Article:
R. Cole Harris, writing in the Canadian Encyclopedia (reference below), defines regionalism as “the distinctive local character of a geographic area, or to a people’s perception of and identification with such places.”
“There was no continuous, expansive Canadian experience with the land. One patch would fill up, then people would emigrate to a new area. Different patches were settled at different times by people of different backgrounds who depended on different technologies and economies. The country’s underlying population structure was disjointed and discontinuous.
“The Canadian economy also fuelled regionalism. The decision to create a Canadian market was implicit in Confederation and explicit in the National Policy that followed it. Protected by tariffs against US products, manufacturing flourished in the St Lawrence-Great Lakes lowland (southern Ontario and southern Québec), where most of the Canadian market was located and from where there was good access to the hinterlands in the east and west.
“The rest of the country would consume the products made in the core, and would supply it with raw materials in return. Canadian settlements achieved a considerable economic integration. Most secondary industry and financial institutions were concentrated in Montréal or around the western end of Lake Ontario. Resource-based primary industries were scattered across the land, and core and periphery were linked by growing commercial and financial networks.
“Economically, such integration encouraged sharp regional specialization, reflected, for example, in the Prairie wheat economy. Emotionally, it laid the basis for strikingly different regional perceptions of Canada. Those at the core tended to feel expansive about the country on which their economy relied and over which their institutions exerted much influence. French Canadians, who worked in the factories but did not own them, had little entrepreneurial enthusiasm for a transcontinental country and a good deal of cultural suspicion of it. But for most English speakers in the core, a British Canada that stretched from sea to sea would reinforce their traditions as it expanded their markets.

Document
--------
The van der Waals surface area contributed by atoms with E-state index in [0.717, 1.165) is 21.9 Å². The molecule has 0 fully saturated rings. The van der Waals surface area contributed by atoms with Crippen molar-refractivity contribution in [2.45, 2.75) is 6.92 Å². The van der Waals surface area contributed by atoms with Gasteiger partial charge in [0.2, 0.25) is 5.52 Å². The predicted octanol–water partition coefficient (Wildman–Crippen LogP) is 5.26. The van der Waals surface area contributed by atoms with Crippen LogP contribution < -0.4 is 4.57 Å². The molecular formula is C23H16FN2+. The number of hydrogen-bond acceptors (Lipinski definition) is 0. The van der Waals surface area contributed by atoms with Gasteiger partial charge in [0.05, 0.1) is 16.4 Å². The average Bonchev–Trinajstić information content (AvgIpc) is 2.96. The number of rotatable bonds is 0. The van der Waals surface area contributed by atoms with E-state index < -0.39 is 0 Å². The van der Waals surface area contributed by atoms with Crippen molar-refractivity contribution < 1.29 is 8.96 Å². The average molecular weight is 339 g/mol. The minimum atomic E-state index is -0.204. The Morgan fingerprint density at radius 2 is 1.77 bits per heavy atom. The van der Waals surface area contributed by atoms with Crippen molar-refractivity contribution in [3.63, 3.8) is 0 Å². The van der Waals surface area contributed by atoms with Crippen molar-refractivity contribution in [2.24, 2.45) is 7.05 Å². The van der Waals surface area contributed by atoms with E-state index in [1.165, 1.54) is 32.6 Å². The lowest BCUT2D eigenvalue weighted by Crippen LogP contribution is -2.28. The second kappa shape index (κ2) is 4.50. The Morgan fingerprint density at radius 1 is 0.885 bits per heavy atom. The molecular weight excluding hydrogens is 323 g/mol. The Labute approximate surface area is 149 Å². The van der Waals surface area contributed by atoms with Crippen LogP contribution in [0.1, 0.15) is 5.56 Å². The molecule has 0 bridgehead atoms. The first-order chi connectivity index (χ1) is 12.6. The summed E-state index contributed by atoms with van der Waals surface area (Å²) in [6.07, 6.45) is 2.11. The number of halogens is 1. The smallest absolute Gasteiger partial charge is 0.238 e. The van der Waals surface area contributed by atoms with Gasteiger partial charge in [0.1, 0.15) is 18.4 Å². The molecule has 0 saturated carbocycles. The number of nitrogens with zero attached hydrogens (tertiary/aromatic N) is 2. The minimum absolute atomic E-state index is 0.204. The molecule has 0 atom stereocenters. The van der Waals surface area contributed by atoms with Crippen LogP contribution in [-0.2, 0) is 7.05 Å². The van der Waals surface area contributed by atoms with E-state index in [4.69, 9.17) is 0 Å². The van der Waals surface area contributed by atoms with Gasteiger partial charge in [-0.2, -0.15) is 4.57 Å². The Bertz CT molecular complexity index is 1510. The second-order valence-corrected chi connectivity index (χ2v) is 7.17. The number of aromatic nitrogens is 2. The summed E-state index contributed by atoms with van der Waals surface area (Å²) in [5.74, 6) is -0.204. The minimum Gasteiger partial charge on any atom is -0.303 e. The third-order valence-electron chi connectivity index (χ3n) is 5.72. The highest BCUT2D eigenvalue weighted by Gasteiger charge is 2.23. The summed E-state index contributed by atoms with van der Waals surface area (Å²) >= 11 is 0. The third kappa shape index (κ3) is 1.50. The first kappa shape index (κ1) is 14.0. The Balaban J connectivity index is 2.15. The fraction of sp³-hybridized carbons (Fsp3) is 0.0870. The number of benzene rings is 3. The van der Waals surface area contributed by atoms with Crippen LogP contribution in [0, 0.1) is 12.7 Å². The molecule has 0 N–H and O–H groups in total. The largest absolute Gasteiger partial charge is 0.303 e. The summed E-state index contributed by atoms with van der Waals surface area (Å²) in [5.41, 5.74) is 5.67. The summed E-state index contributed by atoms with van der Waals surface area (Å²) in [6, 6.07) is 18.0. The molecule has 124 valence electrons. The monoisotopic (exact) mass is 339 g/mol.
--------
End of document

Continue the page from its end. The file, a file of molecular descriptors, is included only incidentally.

“On the other hand, those on the peripheries were suspicious of the core. Many saw that their local circumstances were controlled from the core, and felt they were subsidizing central Canada and absorbing the cost of Confederation. What was seen as a National Policy in central Canada, was interpreted by the Maritimes as Upper Canadian imperialism, and in the West as economic manipulation. From a Prairie or Maritime vantage point, the “Big Interests” and “Special Privileges” lived in central Canada.”
Michael Portengen (reference below, p. 4) has written that the “impact of regionalism on Canadian politics is difficult to exaggerate … Canadian politics is very much regional politics.”
Portengen examines Western alienation and cites Mildred Schwartz (1974, 5) in defining a region as “adjacent areas, so that the entire region is distinguishable in character from others in society” and Almond and Verba (1963, 13) in defining political culture as “specifically political orientations – attitudes toward the political system and its various parts, and attitudes toward the role of self in the system…. A set of orientations toward a special set of social objects and purposes.” He concludes (p. 6) that “numerous studies have pointed to a series of factors that are alleged to draw the Western provinces together and set them apart from the rest of Canada.”
Atlas topic, subject, and course
R. Cole Harris (2006, updated 2015), The Canadian Encyclopedia, Regionalism, at http://www.thecanadianencyclopedia.ca/en/article/regionalism/, accessed 26 August 2016.
Michael Bernard Portengen, (2002), Regional alienations: understanding political culture, regionalism and discontent in western Canada, MA Thesis, University of British Columbia, at https://open.library.ubc.ca/cIRcle/collections/ubctheses/831/items/1.0090105, accessed 26 August 2016. Portengen cites Mildred Schwartz (1974), Politics and Territory, Montreal, McGill-Queen’s University Press; and Gabriel Almond and Sidney Verba (1963), The Civic Culture, Princeton, Princeton University Press.
Page created by: Ian Clark, last modified on 26 August 2016.